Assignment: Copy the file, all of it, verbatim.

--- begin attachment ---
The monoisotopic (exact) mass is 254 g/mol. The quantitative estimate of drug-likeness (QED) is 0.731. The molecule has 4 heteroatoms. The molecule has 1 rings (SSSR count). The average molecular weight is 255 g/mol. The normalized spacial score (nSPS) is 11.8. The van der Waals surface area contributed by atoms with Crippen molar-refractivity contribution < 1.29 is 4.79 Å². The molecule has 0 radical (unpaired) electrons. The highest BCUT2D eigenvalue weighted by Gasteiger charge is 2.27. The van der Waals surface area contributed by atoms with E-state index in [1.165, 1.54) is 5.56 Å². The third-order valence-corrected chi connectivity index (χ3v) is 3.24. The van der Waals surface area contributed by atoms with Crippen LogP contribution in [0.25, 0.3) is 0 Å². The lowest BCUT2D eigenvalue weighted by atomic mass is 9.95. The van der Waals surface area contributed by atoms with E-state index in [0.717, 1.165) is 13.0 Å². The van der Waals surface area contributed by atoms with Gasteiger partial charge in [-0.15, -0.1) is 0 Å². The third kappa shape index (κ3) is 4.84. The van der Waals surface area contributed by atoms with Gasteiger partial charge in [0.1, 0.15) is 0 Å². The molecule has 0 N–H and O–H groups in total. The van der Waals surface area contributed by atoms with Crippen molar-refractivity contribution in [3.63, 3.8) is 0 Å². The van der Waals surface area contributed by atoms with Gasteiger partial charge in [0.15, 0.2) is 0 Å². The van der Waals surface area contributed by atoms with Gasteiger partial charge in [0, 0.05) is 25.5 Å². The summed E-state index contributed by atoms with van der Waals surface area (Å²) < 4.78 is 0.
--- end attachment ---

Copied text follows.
The monoisotopic (exact) mass is 254 g/mol. The quantitative estimate of drug-likeness (QED) is 0.731. The molecule has 4 heteroatoms. The molecule has 1 rings (SSSR count). The average molecular weight is 255 g/mol. The normalized spacial score (nSPS) is 11.8. The van der Waals surface area contributed by atoms with Crippen molar-refractivity contribution < 1.29 is 4.79 Å². The molecule has 0 radical (unpaired) electrons. The highest BCUT2D eigenvalue weighted by Gasteiger charge is 2.27. The van der Waals surface area contributed by atoms with E-state index in [1.165, 1.54) is 5.56 Å². The third-order valence-corrected chi connectivity index (χ3v) is 3.24. The van der Waals surface area contributed by atoms with Crippen LogP contribution in [0.25, 0.3) is 0 Å². The lowest BCUT2D eigenvalue weighted by atomic mass is 9.95. The van der Waals surface area contributed by atoms with E-state index in [0.717, 1.165) is 13.0 Å². The van der Waals surface area contributed by atoms with Gasteiger partial charge in [-0.15, -0.1) is 0 Å². The third kappa shape index (κ3) is 4.84. The van der Waals surface area contributed by atoms with Gasteiger partial charge in [0.1, 0.15) is 0 Å². The molecule has 0 N–H and O–H groups in total. The van der Waals surface area contributed by atoms with Crippen molar-refractivity contribution in [3.63, 3.8) is 0 Å². The van der Waals surface area contributed by atoms with Gasteiger partial charge in [0.15, 0.2) is 0 Å². The van der Waals surface area contributed by atoms with Gasteiger partial charge in [0, 0.05) is 25.5 Å². The summed E-state index contributed by atoms with van der Waals surface area (Å²) < 4.78 is 0.